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Lesson 1 – Page 3:


    It's helpful to have visuals to picture how the iteration and bailout processes work. As each point is calculated, a sequence of complex numbers, called an orbit, is generated. In the diagrams below, the red dot represents 0/0 – the value to which z is initialized. The green dot is c – the point whose orbit is being calculated, and whose color will be determined by the result.

    When the result of the Mandelbrot formula iterations meets the bailout criterion, the point is considered an "outside" point – colored black in these illustrations. If the result never crosses the bailout threshold, the point is an "inside" point, colored turquoise. Points colored white are outside points that are right on the border between the inside and outside areas. In the following illustrations, mouseover each image to see where the green dot lies in relation to the Mandelbrot set

Figure 5: c = 0.7125/0

    In Figure 5, the red dot represents the complex value with which the formula was initialized (z = 0/0). The green dot represents the point that was evaluated in the first iteration (c = 0.7125/0). You can see by the yellow segment, that the next iteration produced a value that went "off-screen". So the pixel represented by the green dot is an outside point. Mouseover the image at left to confirm that the green dot is, indeed, an outside (black) point.

Figure 6: c = -0.4375/-1.2

    Figure 6 bails out on the third iteration so the pixel represented by the green dot is an outside point.

Figure 7: c = -0.11875/0.75

    In some cases, the results of a point's iterations converge into a constant, repeating pattern of values and will never satisfy or "escape" the bailout condition. In Figure 7, the iterations produced by the point evaluated (green dot) settle quickly into a repeating pattern – from the red dot, to the green dot, to a third point making up the triangle. Those three values will repeat infinitely in this unchanging pattern without ever satisfying the bailout condition. In these cases, to prevent the computer from hanging infinitely in this iteration loop, we provide a maximum number of iterations and say, "If the bailout condition is not met by the maximum number (say, 100) of iterations, consider the point an 'inside' point." Remember that inside points of the Mandelbrot set are colored turquoise in these illustrations.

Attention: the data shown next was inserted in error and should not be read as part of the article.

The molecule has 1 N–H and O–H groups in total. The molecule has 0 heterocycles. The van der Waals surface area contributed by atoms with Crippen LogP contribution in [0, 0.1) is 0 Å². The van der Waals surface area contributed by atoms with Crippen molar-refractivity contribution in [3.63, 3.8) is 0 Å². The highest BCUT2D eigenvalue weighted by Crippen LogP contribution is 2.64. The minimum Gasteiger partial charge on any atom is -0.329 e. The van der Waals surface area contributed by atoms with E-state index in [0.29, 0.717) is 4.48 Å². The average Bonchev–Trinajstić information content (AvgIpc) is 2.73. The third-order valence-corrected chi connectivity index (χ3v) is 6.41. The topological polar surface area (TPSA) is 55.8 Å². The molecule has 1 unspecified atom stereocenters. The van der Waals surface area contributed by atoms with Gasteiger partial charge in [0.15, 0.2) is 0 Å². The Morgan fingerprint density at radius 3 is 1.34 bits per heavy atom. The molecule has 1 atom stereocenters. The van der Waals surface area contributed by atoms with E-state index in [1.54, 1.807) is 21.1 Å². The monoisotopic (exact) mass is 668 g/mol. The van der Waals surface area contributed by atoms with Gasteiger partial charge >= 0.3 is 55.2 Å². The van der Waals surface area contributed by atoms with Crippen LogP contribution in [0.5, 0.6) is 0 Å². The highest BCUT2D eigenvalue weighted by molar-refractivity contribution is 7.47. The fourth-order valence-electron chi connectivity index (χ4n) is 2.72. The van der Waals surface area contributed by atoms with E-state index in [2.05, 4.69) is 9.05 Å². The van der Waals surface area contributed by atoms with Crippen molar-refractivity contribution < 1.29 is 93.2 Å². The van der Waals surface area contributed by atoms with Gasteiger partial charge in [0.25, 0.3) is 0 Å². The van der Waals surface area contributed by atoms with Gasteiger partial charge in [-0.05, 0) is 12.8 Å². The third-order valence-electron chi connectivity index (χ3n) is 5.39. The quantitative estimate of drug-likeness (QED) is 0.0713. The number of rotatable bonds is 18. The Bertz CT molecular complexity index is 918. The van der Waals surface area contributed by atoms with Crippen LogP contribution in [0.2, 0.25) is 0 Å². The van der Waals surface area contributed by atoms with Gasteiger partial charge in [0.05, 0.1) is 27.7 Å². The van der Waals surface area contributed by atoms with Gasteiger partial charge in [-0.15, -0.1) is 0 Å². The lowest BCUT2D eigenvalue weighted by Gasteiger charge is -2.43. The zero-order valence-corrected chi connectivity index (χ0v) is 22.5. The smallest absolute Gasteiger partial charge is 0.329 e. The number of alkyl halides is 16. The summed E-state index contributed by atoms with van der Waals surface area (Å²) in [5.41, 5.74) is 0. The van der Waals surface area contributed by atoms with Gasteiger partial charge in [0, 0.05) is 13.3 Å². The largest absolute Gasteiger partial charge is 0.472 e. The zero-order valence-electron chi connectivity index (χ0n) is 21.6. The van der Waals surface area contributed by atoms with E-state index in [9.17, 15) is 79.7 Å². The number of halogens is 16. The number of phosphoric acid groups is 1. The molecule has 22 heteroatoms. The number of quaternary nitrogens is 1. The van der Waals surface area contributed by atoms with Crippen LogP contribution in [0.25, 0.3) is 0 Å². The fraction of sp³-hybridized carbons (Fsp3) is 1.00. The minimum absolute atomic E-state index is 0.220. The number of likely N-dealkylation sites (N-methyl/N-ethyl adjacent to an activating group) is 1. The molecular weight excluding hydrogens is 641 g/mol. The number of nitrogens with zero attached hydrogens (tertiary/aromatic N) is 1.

Figure 8: c = -0.763518/0.738808

    The point in Figure 8 bails out after 5 iterations, so it is an outside point.

Figure 9: c = -0.50625/0.56875

    The point in Figure 9 settles into a loop of five repeating values that will never cross the bailout threshold, so it is an inside point.

Figure 10: c = -0.7625/0.1625

    After many iterations, the point in Figure 10 bails out – outside point.

Figure 11: c = 0.2875/-0.35

    After many iterations, the point in Figure 11 settles into a repeating pattern that will never bail out – inside point.

Figure 12:
c =-0.39054087021840005066976260071379/

    This point, which is inside the Mandelbrot set, never bails out and never settles into a periodic orbit pattern.

    You can play around with these points and orbits too. Highlight, copy, and paste the following parameter set (all the text in purple below) into UF.

orbitExample {

    [Note: If UF reports missing formulas, or other errors, you are mostly likely missing the formulas needed for this image. Stop what you're doing. Go to Options|Update Public Formulas, download the Full formula collection, and then try again to paste the parameter set.]

    On the "segments" layer, right-click on one of the Point to track parameter fields (on the Outside tab of the Layer Properties tool window), select the Eyedropper tool , and then mouseover the image. The Fractal Mode tool window will display a preview of the iterations for any given point. Click on the image to draw the iterations. (To have the green dot reflect the location of first iteration, you will need to right-click in one of the Point to track parameter fields, choose Copy Complex Value, and then paste them (right-click again and choose Paste Complex Value) into one of the Point to track parameter fields on the layer named "point to track".)

    You will want to save this parameter set for future exploration, so create a parameter file called "Working with UF.upr" and save the image there. If you need a reminder how to save a parameter set, refer to the "Saving your fractal" section of the Quick Start Tutorial in UF's Help file.

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